Deborah Neyens is an attorney, educator, and freelance writer. She shares a home with two cats, two dogs, five chickens, and one husband.
I discovered herbes de Provence this past summer at the Brucemore Garden and Art Show in Cedar Rapids, Iowa. I found a rack of the aromatic herb mix among displays of handmade herbal soaps at the Jeanne's Soaps booth. As I stood there sniffing the sample like it was a perfume bottle, Jeanne approached. "You can use it in all kinds of dishes," she told me. "Any kind of vegetable. And it's really good for roasting chicken."
I bought a one-ounce bottle and, as Jeanne suggested, started using it in everything, from stuffed bell peppers and zucchini to my favorite chicken-in-a-pot recipe to a butternut squash and white bean mac 'n' cheese dish I created one night. The fragrant blend of dried herbs added a fresh taste and delicate aroma to my dishes while inspiring me to explore new levels of culinary creativity.
It's easy to make your own herbes de Provence by using dried herbs harvested from the garden or purchased in bulk from a natural foods stores. Packaged in a pretty glass jar or a terra cotta crock as used in the south of France, it would make a thoughtful handmade gift for anyone who likes to cook.
How to Make Herbes de Provence
Herbes de Provence is a blend of herbs traditionally grown on the hillsides of southern France. The addition of lavender flowers is an Americanization of the traditional French mix, and is said to have been a response to American tourists' infatuation with the lavender fields growing throughout the Provence region. While some purists argue that lavender has no place in the herb blend, it adds a subtle floral flavor and lovely purple accent to the mix. Make sure to use lavender indicated for culinary use.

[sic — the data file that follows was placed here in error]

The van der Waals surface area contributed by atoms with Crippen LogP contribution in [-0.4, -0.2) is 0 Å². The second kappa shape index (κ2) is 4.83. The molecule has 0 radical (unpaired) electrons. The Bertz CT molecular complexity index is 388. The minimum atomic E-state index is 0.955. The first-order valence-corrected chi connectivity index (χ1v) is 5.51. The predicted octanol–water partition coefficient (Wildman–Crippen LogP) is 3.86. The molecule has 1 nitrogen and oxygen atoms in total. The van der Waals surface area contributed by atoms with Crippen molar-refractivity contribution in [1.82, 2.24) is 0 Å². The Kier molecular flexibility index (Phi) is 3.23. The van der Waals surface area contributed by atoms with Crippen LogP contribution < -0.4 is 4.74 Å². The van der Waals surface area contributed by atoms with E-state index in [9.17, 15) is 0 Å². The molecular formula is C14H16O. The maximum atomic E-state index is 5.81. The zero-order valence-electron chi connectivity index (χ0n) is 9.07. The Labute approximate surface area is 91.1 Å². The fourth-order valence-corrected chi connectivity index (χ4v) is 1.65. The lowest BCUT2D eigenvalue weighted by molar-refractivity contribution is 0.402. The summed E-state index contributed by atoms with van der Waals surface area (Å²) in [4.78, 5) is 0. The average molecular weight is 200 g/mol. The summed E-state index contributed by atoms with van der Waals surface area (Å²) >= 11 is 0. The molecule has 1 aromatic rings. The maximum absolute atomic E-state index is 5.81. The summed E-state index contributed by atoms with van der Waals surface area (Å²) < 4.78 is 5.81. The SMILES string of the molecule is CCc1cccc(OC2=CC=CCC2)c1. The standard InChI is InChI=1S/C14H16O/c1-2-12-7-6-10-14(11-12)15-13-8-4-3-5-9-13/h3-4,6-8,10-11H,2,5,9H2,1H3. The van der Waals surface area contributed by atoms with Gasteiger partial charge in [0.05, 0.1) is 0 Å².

Herbes de Provence Recipe
Mix together equal parts of the following dried herbs:
- Fennel seeds (crush for best results)
- Lavender flowers
Store in an airtight container in a cool, dark place for up to four months.
How to Use Herbes de Provence
Herbes de Provence is a common seasoning in French country cuisine. The applications are endless. Use it as a rub for roasting or grilling chicken, lamb, or pork. Toss root vegetables (try potatoes, carrots, and parsnips) with olive oil and the herbs and roast until tender. Use a pinch in scrambled eggs or omelets with a few crumbles of goat cheese. Sprinkle it into stews and soups during cooking.
Fresh Tomato Soup With Herbes de Provence
The flavors of this herb blend pair particularly well with the traditional ingredients of Mediterranean cooking. Use it in fresh tomato soup to infuse a hint of floral and citrus flavors.
Yield: 6 servings
- 1 tablespoon olive oil
- 1 medium onion, diced
- 2 carrots, peeled and diced